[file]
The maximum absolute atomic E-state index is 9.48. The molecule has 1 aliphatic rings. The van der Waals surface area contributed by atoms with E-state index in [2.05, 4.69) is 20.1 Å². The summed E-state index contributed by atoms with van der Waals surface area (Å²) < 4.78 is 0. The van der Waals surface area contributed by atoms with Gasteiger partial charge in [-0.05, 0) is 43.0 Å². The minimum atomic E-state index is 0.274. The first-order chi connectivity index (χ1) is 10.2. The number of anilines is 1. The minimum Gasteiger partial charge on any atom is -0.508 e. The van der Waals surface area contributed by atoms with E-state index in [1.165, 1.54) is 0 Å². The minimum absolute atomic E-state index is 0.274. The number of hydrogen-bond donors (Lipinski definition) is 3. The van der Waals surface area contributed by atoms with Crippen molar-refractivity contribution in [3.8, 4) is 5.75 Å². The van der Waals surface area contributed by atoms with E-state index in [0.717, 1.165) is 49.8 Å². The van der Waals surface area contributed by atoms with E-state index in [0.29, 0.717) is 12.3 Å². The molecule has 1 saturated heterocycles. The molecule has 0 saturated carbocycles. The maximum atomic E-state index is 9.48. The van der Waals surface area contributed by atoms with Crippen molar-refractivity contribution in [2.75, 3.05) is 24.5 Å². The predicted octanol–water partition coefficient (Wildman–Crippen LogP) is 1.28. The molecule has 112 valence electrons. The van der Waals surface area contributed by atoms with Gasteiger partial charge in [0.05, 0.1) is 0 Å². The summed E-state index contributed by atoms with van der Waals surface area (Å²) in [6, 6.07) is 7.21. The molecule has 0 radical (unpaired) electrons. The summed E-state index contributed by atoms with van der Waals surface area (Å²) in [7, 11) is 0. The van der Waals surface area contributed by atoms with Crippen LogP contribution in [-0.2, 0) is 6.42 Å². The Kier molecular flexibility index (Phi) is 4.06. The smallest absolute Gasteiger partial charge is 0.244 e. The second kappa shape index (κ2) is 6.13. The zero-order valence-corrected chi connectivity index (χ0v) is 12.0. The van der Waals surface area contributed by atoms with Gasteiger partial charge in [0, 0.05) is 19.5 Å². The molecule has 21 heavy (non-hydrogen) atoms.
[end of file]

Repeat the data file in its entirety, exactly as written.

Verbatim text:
The maximum absolute atomic E-state index is 9.48. The molecule has 1 aliphatic rings. The van der Waals surface area contributed by atoms with E-state index in [2.05, 4.69) is 20.1 Å². The summed E-state index contributed by atoms with van der Waals surface area (Å²) < 4.78 is 0. The van der Waals surface area contributed by atoms with Gasteiger partial charge in [-0.05, 0) is 43.0 Å². The minimum atomic E-state index is 0.274. The first-order chi connectivity index (χ1) is 10.2. The number of anilines is 1. The minimum Gasteiger partial charge on any atom is -0.508 e. The van der Waals surface area contributed by atoms with E-state index in [1.165, 1.54) is 0 Å². The minimum absolute atomic E-state index is 0.274. The number of hydrogen-bond donors (Lipinski definition) is 3. The van der Waals surface area contributed by atoms with Crippen molar-refractivity contribution in [3.8, 4) is 5.75 Å². The van der Waals surface area contributed by atoms with E-state index in [0.717, 1.165) is 49.8 Å². The van der Waals surface area contributed by atoms with E-state index in [0.29, 0.717) is 12.3 Å². The molecule has 1 saturated heterocycles. The molecule has 0 saturated carbocycles. The maximum atomic E-state index is 9.48. The van der Waals surface area contributed by atoms with Crippen molar-refractivity contribution in [2.75, 3.05) is 24.5 Å². The predicted octanol–water partition coefficient (Wildman–Crippen LogP) is 1.28. The molecule has 112 valence electrons. The van der Waals surface area contributed by atoms with Gasteiger partial charge in [0.05, 0.1) is 0 Å². The summed E-state index contributed by atoms with van der Waals surface area (Å²) in [6, 6.07) is 7.21. The molecule has 0 radical (unpaired) electrons. The summed E-state index contributed by atoms with van der Waals surface area (Å²) in [7, 11) is 0. The van der Waals surface area contributed by atoms with Crippen LogP contribution in [-0.2, 0) is 6.42 Å². The Kier molecular flexibility index (Phi) is 4.06. The smallest absolute Gasteiger partial charge is 0.244 e. The second kappa shape index (κ2) is 6.13. The zero-order valence-corrected chi connectivity index (χ0v) is 12.0. The van der Waals surface area contributed by atoms with Gasteiger partial charge in [0, 0.05) is 19.5 Å². The molecule has 21 heavy (non-hydrogen) atoms.